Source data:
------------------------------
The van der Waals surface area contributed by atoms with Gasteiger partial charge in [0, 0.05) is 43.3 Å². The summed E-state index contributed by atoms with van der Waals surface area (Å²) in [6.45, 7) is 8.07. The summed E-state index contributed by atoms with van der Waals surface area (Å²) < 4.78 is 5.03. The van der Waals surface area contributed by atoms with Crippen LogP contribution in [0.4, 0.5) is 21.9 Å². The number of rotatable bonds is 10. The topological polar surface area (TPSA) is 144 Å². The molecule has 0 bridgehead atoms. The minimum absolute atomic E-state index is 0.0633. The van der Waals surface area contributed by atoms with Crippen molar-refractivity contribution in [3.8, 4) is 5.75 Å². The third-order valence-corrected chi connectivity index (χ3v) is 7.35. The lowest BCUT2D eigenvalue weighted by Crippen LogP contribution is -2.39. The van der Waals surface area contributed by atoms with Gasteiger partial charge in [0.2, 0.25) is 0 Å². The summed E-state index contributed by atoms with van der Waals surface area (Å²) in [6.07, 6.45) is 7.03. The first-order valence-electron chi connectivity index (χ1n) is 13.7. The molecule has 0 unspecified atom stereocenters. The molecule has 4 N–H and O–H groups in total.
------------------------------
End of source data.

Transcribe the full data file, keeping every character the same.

The van der Waals surface area contributed by atoms with Gasteiger partial charge in [0, 0.05) is 43.3 Å². The summed E-state index contributed by atoms with van der Waals surface area (Å²) in [6.45, 7) is 8.07. The summed E-state index contributed by atoms with van der Waals surface area (Å²) < 4.78 is 5.03. The van der Waals surface area contributed by atoms with Crippen LogP contribution in [0.4, 0.5) is 21.9 Å². The number of rotatable bonds is 10. The topological polar surface area (TPSA) is 144 Å². The molecule has 0 bridgehead atoms. The minimum absolute atomic E-state index is 0.0633. The van der Waals surface area contributed by atoms with Crippen molar-refractivity contribution in [3.8, 4) is 5.75 Å². The third-order valence-corrected chi connectivity index (χ3v) is 7.35. The lowest BCUT2D eigenvalue weighted by Crippen LogP contribution is -2.39. The van der Waals surface area contributed by atoms with Gasteiger partial charge in [0.2, 0.25) is 0 Å². The summed E-state index contributed by atoms with van der Waals surface area (Å²) in [6.07, 6.45) is 7.03. The first-order valence-electron chi connectivity index (χ1n) is 13.7. The molecule has 0 unspecified atom stereocenters. The molecule has 4 N–H and O–H groups in total.